National
Public officials raise eyebrows by quitting to join crypto exchanges
Officials at financial regulators increasingly moving to crypto exchanges almost without restrictions
Published : Dec 12, 2021 - 16:00
Updated : Dec 12, 2021 - 21:44
An electric board shows prices of Bitcoin on Dec. 6 at the customer service center of Bithumb, one of S. Korea's largest cryptocurrency exchanges. (Yonhap)
An increasing number of public officials are leaving to join the cryptocurrency industry almost without restriction, Rep. Roh Woong-rae of the ruling Democratic Party said Saturday, urging tighter rules on their post-public service employment.

According to data compiled by the lawmaker, a Grade 5 official at the Financial Service Commission, the nation’s top financial regulator, recently quit to move to Bithumb, one of the largest cryptocurrency exchanges here.

Although the official faces no restrictions for employment under the current regulations, the lawmaker suggested that an FSC official directly heading to the company is highly inappropriate considering the agency is in charge of regulating cryptocurrency exchanges.

For officials at the FSC and another top regulator Financial Supervisory Services, only Grade 4 or higher officials are required to undergo employment screening before joining private companies. Officials are graded according to seniority, with Grade 1 the highest.

Under the Public Service Ethics Act, government officials above Grade 4 cannot get a job that is relevant to their work for three years from the day they leave.

The lawmaker also stressed the Fair Trade Commission, the nation’s antitrust watchdog, carries out employment screening for all officials at Grade 7 or above, saying those at the top two financial regulators have an easier way out to work at private companies.

Roh also criticized the public service ethics committee that administers employment screening for not thoroughly reviewing its cases. He mentioned the case of a high-ranking FSS official who had been in charge of fintech before getting a new job at Upbit, another major cryptocurrency exchange.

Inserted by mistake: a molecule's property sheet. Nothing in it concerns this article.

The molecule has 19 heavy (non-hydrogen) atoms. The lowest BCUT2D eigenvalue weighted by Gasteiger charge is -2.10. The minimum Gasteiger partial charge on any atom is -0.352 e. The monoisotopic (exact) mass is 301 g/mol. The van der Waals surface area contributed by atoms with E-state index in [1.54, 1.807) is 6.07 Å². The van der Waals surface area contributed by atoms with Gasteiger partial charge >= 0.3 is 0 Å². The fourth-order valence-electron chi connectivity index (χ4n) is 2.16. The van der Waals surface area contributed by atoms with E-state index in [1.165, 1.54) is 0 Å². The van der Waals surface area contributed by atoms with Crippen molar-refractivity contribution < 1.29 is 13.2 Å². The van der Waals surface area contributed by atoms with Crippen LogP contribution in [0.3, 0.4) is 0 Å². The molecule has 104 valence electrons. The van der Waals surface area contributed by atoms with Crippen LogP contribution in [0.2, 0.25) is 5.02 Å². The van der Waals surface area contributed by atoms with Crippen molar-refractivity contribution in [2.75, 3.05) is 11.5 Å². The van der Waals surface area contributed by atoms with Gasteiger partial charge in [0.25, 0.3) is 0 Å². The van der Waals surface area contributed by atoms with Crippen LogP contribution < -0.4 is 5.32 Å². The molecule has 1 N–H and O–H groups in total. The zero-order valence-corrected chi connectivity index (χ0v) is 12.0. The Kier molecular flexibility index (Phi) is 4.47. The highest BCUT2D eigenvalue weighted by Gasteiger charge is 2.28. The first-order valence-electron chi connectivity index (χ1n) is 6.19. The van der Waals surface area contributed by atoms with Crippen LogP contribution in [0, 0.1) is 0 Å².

The ethics committee found no problems with the move. The lawmaker said it was difficult to understand the result of the employment screening as the official dealt with issues closely related to virtual assets. According to Roh, the Ministry of Personnel Management has kept the notes from the screening session undisclosed.

The loopholes are not limited to the financial regulators. The lawmaker said a police officer, who is currently preparing to move to Upbit, used to be a leader of the team that handles crimes related to cryptocurrency at the Seoul Metropolitan Police Agency.

Although each government institution is required to follow and oversee the employment status of their retirees at Grade 4 or higher, the rule is not being enforced as public agencies tend to cover for their former staff, Roh explained.

"Recruiting former and current personnel from the FSC and the police, which are in charge of regulations, is very unethical, in that they are more likely to serve as a shield than experts," he said.

"The employment screening for the FSC and FSS should be expanded to grade 7 officials and the notes from the screening sessions should be disclosed."

By Kan Hyeong-woo (hwkan@heraldcorp.com)
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